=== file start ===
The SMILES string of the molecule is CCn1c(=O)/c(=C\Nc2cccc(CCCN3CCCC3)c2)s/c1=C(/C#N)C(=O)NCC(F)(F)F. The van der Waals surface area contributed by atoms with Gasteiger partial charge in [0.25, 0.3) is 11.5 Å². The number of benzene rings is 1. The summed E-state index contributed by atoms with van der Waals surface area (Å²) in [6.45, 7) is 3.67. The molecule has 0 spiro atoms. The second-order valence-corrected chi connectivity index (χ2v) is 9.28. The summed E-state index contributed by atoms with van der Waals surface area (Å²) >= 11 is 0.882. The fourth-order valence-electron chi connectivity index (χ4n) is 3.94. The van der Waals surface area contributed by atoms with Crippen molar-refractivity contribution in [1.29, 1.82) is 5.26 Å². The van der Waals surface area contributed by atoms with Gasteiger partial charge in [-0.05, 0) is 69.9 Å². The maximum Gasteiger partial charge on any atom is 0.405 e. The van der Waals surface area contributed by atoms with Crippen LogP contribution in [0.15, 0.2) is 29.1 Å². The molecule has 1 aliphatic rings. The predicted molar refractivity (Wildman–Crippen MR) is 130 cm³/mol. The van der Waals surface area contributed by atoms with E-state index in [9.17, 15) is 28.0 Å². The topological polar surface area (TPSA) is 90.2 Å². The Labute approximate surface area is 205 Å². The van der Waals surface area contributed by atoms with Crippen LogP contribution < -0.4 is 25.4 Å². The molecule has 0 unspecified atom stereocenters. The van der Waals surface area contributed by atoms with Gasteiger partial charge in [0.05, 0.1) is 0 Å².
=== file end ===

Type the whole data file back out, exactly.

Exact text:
The SMILES string of the molecule is CCn1c(=O)/c(=C\Nc2cccc(CCCN3CCCC3)c2)s/c1=C(/C#N)C(=O)NCC(F)(F)F. The van der Waals surface area contributed by atoms with Gasteiger partial charge in [0.25, 0.3) is 11.5 Å². The number of benzene rings is 1. The summed E-state index contributed by atoms with van der Waals surface area (Å²) in [6.45, 7) is 3.67. The molecule has 0 spiro atoms. The second-order valence-corrected chi connectivity index (χ2v) is 9.28. The summed E-state index contributed by atoms with van der Waals surface area (Å²) >= 11 is 0.882. The fourth-order valence-electron chi connectivity index (χ4n) is 3.94. The van der Waals surface area contributed by atoms with Crippen molar-refractivity contribution in [1.29, 1.82) is 5.26 Å². The van der Waals surface area contributed by atoms with Gasteiger partial charge in [-0.05, 0) is 69.9 Å². The maximum Gasteiger partial charge on any atom is 0.405 e. The van der Waals surface area contributed by atoms with Crippen LogP contribution in [0.15, 0.2) is 29.1 Å². The molecule has 1 aliphatic rings. The predicted molar refractivity (Wildman–Crippen MR) is 130 cm³/mol. The van der Waals surface area contributed by atoms with E-state index in [9.17, 15) is 28.0 Å². The topological polar surface area (TPSA) is 90.2 Å². The Labute approximate surface area is 205 Å². The van der Waals surface area contributed by atoms with Crippen LogP contribution < -0.4 is 25.4 Å². The molecule has 0 unspecified atom stereocenters. The van der Waals surface area contributed by atoms with Gasteiger partial charge in [0.05, 0.1) is 0 Å².